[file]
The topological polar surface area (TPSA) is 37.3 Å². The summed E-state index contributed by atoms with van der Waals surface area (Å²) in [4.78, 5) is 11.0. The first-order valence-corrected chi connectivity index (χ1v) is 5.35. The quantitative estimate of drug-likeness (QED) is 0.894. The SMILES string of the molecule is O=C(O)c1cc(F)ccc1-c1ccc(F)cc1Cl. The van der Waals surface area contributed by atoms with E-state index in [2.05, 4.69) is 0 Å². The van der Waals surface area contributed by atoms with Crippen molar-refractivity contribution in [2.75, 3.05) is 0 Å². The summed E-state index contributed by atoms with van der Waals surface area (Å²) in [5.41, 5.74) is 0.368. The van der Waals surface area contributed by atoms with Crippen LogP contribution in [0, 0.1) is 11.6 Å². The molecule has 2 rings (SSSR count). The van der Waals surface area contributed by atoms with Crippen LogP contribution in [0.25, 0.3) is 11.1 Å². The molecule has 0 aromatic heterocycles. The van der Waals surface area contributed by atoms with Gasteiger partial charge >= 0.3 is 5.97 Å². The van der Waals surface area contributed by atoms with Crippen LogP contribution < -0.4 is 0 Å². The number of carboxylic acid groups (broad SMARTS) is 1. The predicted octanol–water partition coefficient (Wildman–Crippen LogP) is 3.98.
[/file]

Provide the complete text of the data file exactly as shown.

The topological polar surface area (TPSA) is 37.3 Å². The summed E-state index contributed by atoms with van der Waals surface area (Å²) in [4.78, 5) is 11.0. The first-order valence-corrected chi connectivity index (χ1v) is 5.35. The quantitative estimate of drug-likeness (QED) is 0.894. The SMILES string of the molecule is O=C(O)c1cc(F)ccc1-c1ccc(F)cc1Cl. The van der Waals surface area contributed by atoms with E-state index in [2.05, 4.69) is 0 Å². The van der Waals surface area contributed by atoms with Crippen molar-refractivity contribution in [2.75, 3.05) is 0 Å². The summed E-state index contributed by atoms with van der Waals surface area (Å²) in [5.41, 5.74) is 0.368. The van der Waals surface area contributed by atoms with Crippen LogP contribution in [0, 0.1) is 11.6 Å². The molecule has 2 rings (SSSR count). The van der Waals surface area contributed by atoms with Crippen LogP contribution in [0.25, 0.3) is 11.1 Å². The molecule has 0 aromatic heterocycles. The van der Waals surface area contributed by atoms with Gasteiger partial charge >= 0.3 is 5.97 Å². The van der Waals surface area contributed by atoms with Crippen LogP contribution < -0.4 is 0 Å². The number of carboxylic acid groups (broad SMARTS) is 1. The predicted octanol–water partition coefficient (Wildman–Crippen LogP) is 3.98.